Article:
A Quick Guide to Linux Partition Schemes

What partition setup should you use when dual-booting Windows and Linux? Should you have a separate partition for /home? Why do some people put /boot into its own partition? These are the questions that have plagued mankind since the dawn of time (or thereabouts). This guide aims to answer some of those questions and demonstrate some partition schemes that may save you some space, hassle, or data loss down the line.

I should note that we won’t be covering the “how” of partitioning, but the “why”. There are multiple reasons for this. For one, the specifics of how will vary widely from system to system and there is no way I can know what would work best for your particular setup. Also, in all honesty, I don’t want to be responsible if the partitioning goes wrong and you lose that video file with the alternate ending to Quantum Leap.

If you would like a detailed guide on the “how” aspect, take a look at Damien’s article How To Resize And Create Partitions With Gnome Partition Editor.

Note: For the sake of simplicity, all the charts in this guide will be based on a 100GB drive, and will not show the swap partition. If you follow any of the schemes shown here, you’ll probably want to add a small swap partition in there somewhere. I usually stick mine at the end of the drive.

Windows Dual Boot

With the right partition setup, dual booting with Windows is a breeze. With a poor setup, it can be an infuriating pain. The most important thing to note when planning a dual-boot setup is that many versions of Windows expect to be the one and only OS on the system. Often, Windows doesn’t like being on anything other than the first partition of the first drive, and will not hesitate to wipe out anything in its way. You’ll save yourself a LOT of trouble by knowing this ahead of time and allowing Windows to occupy that slot before installing Linux.


In this example, we’ve created a 50GB Windows partition as the first partition on the drive. Install Windows first, and once it’s all finished, go ahead and install your Linux of choice on the remaining space. Just about any modern Linux will see the Windows installation and automatically add it to your boot menu.


One of the most common setups for Linux is to separate /home partition. There are several advantages for this. The first is that it lets you limit the amount of space that can be taken up by user files (this will be a common theme among the setups discussed here). More importantly, keeping these files separate means whatever may happen to your system files (in “/”) your home will be left alone. This means that you could reinstall your entire OS, but leave your application and desktop settings exactly the way they were.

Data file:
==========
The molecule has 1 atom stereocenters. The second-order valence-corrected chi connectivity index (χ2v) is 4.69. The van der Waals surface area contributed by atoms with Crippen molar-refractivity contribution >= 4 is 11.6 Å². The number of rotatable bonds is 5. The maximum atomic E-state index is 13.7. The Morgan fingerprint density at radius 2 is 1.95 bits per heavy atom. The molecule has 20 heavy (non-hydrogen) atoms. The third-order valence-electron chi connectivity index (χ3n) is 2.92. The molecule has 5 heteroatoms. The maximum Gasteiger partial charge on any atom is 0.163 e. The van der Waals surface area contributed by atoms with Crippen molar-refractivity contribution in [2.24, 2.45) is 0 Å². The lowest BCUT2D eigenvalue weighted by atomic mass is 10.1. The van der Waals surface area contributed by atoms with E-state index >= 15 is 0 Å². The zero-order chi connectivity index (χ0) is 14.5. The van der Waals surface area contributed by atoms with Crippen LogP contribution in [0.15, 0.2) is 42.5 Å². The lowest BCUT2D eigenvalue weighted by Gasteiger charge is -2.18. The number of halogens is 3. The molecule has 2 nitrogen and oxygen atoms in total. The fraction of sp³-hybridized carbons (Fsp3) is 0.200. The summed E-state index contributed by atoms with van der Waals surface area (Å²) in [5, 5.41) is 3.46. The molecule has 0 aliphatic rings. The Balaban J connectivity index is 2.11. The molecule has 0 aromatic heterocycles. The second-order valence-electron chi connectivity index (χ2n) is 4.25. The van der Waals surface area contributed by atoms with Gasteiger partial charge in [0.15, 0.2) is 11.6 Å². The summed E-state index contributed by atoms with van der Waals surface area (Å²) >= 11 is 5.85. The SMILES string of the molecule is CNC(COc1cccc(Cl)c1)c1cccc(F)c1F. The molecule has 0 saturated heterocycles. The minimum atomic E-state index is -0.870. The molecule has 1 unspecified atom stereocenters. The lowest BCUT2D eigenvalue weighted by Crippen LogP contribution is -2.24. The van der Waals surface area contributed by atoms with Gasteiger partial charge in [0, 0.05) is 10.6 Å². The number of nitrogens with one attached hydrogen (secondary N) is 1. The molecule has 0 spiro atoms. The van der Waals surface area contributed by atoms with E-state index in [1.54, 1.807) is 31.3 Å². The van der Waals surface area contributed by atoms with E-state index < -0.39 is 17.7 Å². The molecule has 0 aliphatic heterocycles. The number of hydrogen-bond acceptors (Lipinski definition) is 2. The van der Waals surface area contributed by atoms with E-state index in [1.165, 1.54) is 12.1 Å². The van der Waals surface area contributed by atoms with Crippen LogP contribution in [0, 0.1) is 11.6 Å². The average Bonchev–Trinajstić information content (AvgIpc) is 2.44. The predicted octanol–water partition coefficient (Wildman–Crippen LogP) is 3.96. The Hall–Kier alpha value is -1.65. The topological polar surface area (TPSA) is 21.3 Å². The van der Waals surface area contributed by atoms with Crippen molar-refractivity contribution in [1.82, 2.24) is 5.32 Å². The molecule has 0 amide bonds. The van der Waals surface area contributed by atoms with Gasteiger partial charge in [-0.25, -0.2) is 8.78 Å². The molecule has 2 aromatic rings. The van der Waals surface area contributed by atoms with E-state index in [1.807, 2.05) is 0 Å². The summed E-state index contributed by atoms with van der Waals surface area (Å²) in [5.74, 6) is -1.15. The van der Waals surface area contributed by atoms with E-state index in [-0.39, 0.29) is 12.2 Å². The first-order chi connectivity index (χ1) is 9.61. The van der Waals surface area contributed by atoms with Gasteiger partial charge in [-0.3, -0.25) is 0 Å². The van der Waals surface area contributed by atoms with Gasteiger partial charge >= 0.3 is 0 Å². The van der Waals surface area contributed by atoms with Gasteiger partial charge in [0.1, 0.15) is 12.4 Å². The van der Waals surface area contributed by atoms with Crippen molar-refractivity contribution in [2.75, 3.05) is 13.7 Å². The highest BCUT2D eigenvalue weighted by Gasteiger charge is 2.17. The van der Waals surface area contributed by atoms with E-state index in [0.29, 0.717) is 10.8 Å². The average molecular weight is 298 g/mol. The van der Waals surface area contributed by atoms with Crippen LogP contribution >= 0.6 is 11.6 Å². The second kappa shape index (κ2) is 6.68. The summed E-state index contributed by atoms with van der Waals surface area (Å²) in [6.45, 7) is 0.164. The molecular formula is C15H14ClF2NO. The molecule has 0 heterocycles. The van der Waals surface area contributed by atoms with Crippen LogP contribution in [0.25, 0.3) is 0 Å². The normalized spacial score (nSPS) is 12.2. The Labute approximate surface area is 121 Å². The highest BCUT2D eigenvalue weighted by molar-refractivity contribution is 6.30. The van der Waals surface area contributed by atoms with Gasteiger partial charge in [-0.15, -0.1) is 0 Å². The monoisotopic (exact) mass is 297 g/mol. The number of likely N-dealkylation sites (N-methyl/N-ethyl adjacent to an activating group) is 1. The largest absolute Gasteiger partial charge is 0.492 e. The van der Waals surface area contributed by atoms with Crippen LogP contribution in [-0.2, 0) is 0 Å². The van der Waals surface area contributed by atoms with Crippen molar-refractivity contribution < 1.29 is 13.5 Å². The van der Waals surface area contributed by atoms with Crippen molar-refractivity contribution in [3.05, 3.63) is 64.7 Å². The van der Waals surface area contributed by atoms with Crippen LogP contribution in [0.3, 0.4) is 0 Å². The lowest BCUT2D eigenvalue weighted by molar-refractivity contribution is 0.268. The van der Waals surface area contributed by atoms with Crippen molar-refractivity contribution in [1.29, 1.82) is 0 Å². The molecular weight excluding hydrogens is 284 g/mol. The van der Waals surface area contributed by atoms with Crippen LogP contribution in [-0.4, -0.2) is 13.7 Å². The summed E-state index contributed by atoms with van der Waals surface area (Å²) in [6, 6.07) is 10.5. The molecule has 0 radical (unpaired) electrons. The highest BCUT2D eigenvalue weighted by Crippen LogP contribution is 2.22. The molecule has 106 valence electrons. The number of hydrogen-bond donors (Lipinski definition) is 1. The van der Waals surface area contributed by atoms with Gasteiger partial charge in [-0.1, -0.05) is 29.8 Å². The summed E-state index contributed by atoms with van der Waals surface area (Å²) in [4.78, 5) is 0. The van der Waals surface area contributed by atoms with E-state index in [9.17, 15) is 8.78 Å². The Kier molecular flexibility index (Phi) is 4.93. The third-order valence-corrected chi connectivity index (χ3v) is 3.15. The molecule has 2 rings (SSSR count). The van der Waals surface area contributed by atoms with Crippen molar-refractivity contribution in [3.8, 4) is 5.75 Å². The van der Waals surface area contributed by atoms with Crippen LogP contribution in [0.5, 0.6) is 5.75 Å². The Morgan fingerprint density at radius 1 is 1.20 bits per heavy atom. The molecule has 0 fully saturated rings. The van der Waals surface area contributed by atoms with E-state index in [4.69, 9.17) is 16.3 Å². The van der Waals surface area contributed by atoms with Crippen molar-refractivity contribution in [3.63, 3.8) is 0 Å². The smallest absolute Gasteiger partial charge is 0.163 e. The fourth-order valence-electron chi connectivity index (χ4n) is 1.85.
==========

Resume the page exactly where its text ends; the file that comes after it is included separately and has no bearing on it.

For example, let’s say you’re running Ubuntu 9.04 with /home as its own partition. You’ve got lots of files saved in your home along with all your desktop settings, Firefox bookmarks, conky config, etc. If you decide to reinstall or upgrade, you can wipe the whole system while leaving your home intact. Once the reinstall/upgrade is done, you’ll have all your files and settings just the way you left them.


You can, of course, adjust the sizes of the partitions to meet your needs. If you don’t plan to install many programs in the root partition, you can drop that down to 10 or 20 GB and leave the rest for user files, or vice versa.


Many people set up a small boot partition separate from the root. In my experience, this comes in handy if you’re running multiple distros on the same machine. Since the /boot partition is where Linux stores the kernel and GRUB menu, this lets you share boot information across both distros. If you like to build custom kernels (more fun and easy than it sounds) you can place your custom kernel in the boot partition, and let both distros run off a single custom kernel.


The /boot partition does not need to be large. Unless you plan on loading up tons of kernels, 100MB should probably do the trick just fine.


Another common technique is to give /usr a partition of its own. A lot of things live in /usr, like most of the binaries you’ve added after the initial install. If you want to put a limit on the amount of space that can be taken up by user-installed programs, this is one way to do it.


Since so many things live in /usr, you’d want to give it a fair amount of space.


A common practice on servers is to put /var into its own partition. This is usually done to keep a lid on the amount of space that can be taken up by things like log files.


Exactly what size to make the /var partition can vary widely depending on how you use your system. Most desktop Linux users probably shouldn’t need to worry about a /var partition.

What NOT to Partition

There are some parts of the filesystem you want to keep in root. Items in /bin, /lib, and /etc are often needed immediately at boot time, and if they’re on separate partitions, they may not be mounted before they’re needed. For example, /lib usually contains some kernel modules that will likely be needed immediately upon booting the kernel. If the partition is not yet loaded, things could get nasty.

Some say that /usr could fall in this same category. I’ve personally never had a problem with a /usr partition, but that may be something to keep in mind before you start chopping up your drive.

Joshua Price

Josh Price is a senior MakeTechEasier writer and owner of Rain Dog Software


  1. Good article which has made me want to move my home folder to a seperate drive, but how exactly do I do it?

    At the moment I have another hard drive which stores my important data, so that if ever did mess up I would not lose these files. However having /home here would also be a massive advantage as when I next upgrade or reinstall my settings would be in place already by the sound of it?

    If I was to re-install my system from scratch for simplistic sake. How would I tell Ubuntu to install the system at “/” of drive A and /home on Disk B?

    You’ve sold the idea to me, but not told me how I would go about it? Does the Ubuntu install process recognise that I already have a /home on another drive? Or is this something I reconfigure afterwards?